Erik Jensen: Sure. I was in a Ron Moore project with Nikolai Coster-Waldau (Game of Thrones) and Clea Duvall (in everything I love) called Virtuality that got great reviews but, sadly, didn’t get a pickup. It stands on its own as a really great 2-hour science fiction movie. Right now, I’m really interested in Dystopian shows like ‘Station Eleven’, and fantasy/sci-fi projects ‘Lord of the Rings’, ‘Star Wars’. I’d do anything like those given the chance.

I think this experience of being on Broadway with an “Avenger”—being Avenger adjacent– does not suck either. I grew up reading everything Stan Lee and Jack Kirby ever created so to find myself on the boards with Paul Bettany just tickles the hell out of me. (Not to mention making me a friggin hero in the eyes of my daughter.) But being a writer too has scratched the itch of being able to play in whatever genre floats my boat. 

I’m a big sci-fi nerd and wrote a Graphic Novel called “The Reconcilers” a few years back. Aintitcoolnews gave us an excellent review. And as our cover artist, the late LEGENDARY Neal Adams had this to say about working on the project.

The Reconcilers was my tribute to James Cameron’s “team” movies like ‘Alien’ and ‘The Abyss’ and a nod to the science fiction trope of “Arena Battle for Power” popularized in the original Rollerball and the Hunger Games.  I’m influenced by Alan Moore, Jack Kirby, and Neal (obviously) and tried to give 3 dimensionality to flawed people portrayed on the page. Also, my characters were largely working class which comes from my roots so I was writing from the heart about that struggle under cover of some beautiful artwork by Shep Hendrix.

Erik Jensen's graphic novel Erik Jensen’s Graphic Novel ‘The Reconcilers’

I’m also a giant lifetime Dungeons and Dragons guy and in addition to running a 4-year-long game, I co-host a show called “Bardquest Empire” about storytelling and Dungeons and Dragons where we interview industry folk: actors, musicians, showrunners, game designers, and storytellers like Scott Gimple from “The Walking Dead” about D and D and how it affected and continues to inform their work. Come late February/March my acting schedule opens up again so we’ll see what comes up. No doubt it will be a surprise. It always is.

Upcoming Documentary Project

Q: Please give us a sneak peek regarding your upcoming project Behind the Glass AKA from the Other Side of the Glass (2023). How does it feel to be in the director’s chair?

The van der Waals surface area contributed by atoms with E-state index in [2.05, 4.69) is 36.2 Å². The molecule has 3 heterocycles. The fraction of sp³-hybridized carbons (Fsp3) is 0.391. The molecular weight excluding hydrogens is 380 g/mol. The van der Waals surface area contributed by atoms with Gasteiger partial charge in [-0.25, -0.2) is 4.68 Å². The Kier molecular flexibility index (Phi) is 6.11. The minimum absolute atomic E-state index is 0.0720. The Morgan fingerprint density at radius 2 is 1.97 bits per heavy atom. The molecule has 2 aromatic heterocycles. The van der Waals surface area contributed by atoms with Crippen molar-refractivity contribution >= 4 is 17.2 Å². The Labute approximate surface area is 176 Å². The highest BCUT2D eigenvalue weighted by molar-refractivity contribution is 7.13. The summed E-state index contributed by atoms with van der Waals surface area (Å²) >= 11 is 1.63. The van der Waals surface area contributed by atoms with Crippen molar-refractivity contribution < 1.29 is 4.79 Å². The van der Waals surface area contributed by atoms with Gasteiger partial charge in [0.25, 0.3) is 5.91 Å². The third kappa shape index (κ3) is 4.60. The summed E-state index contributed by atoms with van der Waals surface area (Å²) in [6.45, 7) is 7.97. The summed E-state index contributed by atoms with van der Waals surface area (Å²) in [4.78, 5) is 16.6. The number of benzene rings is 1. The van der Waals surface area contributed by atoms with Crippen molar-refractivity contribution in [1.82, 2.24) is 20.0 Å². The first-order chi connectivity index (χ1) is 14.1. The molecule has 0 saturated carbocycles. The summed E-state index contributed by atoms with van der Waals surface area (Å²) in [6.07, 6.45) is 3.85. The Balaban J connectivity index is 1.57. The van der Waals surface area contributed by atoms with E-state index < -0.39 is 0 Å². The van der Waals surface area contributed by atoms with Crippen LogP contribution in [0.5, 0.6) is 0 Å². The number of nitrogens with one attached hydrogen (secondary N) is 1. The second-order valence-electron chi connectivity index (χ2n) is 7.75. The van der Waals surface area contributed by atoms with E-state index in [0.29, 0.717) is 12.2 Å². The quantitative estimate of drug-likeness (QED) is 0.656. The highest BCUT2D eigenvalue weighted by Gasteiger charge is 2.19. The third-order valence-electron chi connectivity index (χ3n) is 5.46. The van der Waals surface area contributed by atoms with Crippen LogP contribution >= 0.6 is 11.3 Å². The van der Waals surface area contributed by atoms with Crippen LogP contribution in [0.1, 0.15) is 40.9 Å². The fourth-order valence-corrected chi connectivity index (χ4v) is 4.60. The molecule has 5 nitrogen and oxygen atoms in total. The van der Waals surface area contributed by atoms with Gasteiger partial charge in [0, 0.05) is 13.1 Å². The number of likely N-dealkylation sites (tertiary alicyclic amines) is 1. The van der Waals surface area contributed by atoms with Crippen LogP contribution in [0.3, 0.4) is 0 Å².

Erik Jensen: Heh heh. Well, “Behind the Glass” is a documentary my wife and I are directing about fabled sound engineer Eddie Kramer who was Jimi Hendrix’s right-hand man behind the boards and helped build Electric Lady Studios. He also worked with KISS, Led Zeppelin, John Lennon, Bowie, The Beatles, The Kinks, Carly Simon, Clapton… I could go on and on.

For over half a century this guy has been finding the sound in artists’ heads and helping them capture that sound. Eddies is one of my favorite people. We’ve done 50-plus hours of interviews already and once we hit spring we’re hoping to get him into Electric Lady and walk us through the Hendrix and Zepp songs he recorded. I just LOVE talking music with him. His story totally deserves to be heard as LOUDLY as possible.

We’re going to do the doc thing as docs are done… but I’ve recently run across an animator whose work I really like so we might get to put some of that animation to music. Animation direction is where it’s at, baby!

The effect of Brain Aneurysm

Q: Can you briefly tell us how this whole situation with the brain aneurysm affected you? 

Erik Jensen: Yeah. I had what’s called a “subarachnoid hemorrhage” in my brain in February. It was really scary. Basically, I was sitting at home on my couch doing a talk therapy thing online and I told my therapist “I have a headache” and I passed out.  Just completely out. She called an ambulance and our production associate let the ambulance guys in and they rushed me to the closest hospital.

My wife, who was rehearsing our play “Coal Country” at the time, left rehearsal and met up with me at the worst hospital in New York. She had to pitch a fit for 4 hours just to get me a simple CAT scan. Once the scan came in they woke the hell up and sent me to a better hospital.

I’m completely recovered now but this kind of thing kills 50 percent of people who get it. Of the 50 percent that survive, 80 percent have some kind of physical or neurological struggles. I had none of that. I’m the exception not the rule. I’m very fortunate to be alive. No issues since. Almost being “called home” as they say, has really changed me in ways I can only begin to describe. I don’t hold alotta grudges, I’m deeply in love with humanity, I ‘m more careful about who gets my time, I’m a better Dad, and I think more gracious with my wife.

God set my bucket aright and kind of said “Now what are you gonna do?” I guess the answer was “For starters, let’s do Broadway.” Working with people at the top of their game every night is my reward for becoming a better person maybe?  I don’t know. I’m not the only person who has had this kind of experience. It’s been almost a year. Whatever effect it had is sticking.